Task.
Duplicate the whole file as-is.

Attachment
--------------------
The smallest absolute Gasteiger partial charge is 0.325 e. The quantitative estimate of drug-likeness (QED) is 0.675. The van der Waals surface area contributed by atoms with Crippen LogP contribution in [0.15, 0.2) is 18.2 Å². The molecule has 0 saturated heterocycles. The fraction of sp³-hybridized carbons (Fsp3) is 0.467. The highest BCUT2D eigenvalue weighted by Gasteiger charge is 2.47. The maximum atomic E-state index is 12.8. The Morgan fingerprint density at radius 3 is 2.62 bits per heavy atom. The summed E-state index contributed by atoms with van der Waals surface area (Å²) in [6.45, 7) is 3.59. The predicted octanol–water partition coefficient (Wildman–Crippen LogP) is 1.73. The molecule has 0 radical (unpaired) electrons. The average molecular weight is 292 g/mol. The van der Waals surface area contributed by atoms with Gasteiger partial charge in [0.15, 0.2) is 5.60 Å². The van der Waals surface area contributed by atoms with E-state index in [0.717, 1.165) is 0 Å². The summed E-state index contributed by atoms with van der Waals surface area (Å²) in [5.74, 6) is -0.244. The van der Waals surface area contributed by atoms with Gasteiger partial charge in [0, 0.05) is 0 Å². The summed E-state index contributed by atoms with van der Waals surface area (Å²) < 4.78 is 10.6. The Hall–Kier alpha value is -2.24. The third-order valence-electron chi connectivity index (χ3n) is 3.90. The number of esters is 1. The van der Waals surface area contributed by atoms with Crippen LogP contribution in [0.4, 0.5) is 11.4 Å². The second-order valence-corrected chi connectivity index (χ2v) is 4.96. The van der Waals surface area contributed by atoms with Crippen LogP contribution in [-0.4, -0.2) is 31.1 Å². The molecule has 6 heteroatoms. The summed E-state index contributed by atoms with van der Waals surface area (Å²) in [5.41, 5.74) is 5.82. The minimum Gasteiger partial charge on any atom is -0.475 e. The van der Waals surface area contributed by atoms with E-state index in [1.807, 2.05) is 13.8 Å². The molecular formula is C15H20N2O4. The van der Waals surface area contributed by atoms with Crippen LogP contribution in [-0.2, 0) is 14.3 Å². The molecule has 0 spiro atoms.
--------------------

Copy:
The smallest absolute Gasteiger partial charge is 0.325 e. The quantitative estimate of drug-likeness (QED) is 0.675. The van der Waals surface area contributed by atoms with Crippen LogP contribution in [0.15, 0.2) is 18.2 Å². The molecule has 0 saturated heterocycles. The fraction of sp³-hybridized carbons (Fsp3) is 0.467. The highest BCUT2D eigenvalue weighted by Gasteiger charge is 2.47. The maximum atomic E-state index is 12.8. The Morgan fingerprint density at radius 3 is 2.62 bits per heavy atom. The summed E-state index contributed by atoms with van der Waals surface area (Å²) in [6.45, 7) is 3.59. The predicted octanol–water partition coefficient (Wildman–Crippen LogP) is 1.73. The molecule has 0 radical (unpaired) electrons. The average molecular weight is 292 g/mol. The van der Waals surface area contributed by atoms with Gasteiger partial charge in [0.15, 0.2) is 5.60 Å². The van der Waals surface area contributed by atoms with E-state index in [0.717, 1.165) is 0 Å². The summed E-state index contributed by atoms with van der Waals surface area (Å²) in [5.74, 6) is -0.244. The van der Waals surface area contributed by atoms with Gasteiger partial charge in [0, 0.05) is 0 Å². The summed E-state index contributed by atoms with van der Waals surface area (Å²) < 4.78 is 10.6. The Hall–Kier alpha value is -2.24. The third-order valence-electron chi connectivity index (χ3n) is 3.90. The number of esters is 1. The van der Waals surface area contributed by atoms with Crippen LogP contribution in [0.4, 0.5) is 11.4 Å². The second-order valence-corrected chi connectivity index (χ2v) is 4.96. The van der Waals surface area contributed by atoms with Crippen LogP contribution in [-0.4, -0.2) is 31.1 Å². The molecule has 6 heteroatoms. The summed E-state index contributed by atoms with van der Waals surface area (Å²) in [5.41, 5.74) is 5.82. The minimum Gasteiger partial charge on any atom is -0.475 e. The van der Waals surface area contributed by atoms with E-state index in [1.807, 2.05) is 13.8 Å². The molecular formula is C15H20N2O4. The van der Waals surface area contributed by atoms with Crippen LogP contribution in [-0.2, 0) is 14.3 Å². The molecule has 0 spiro atoms.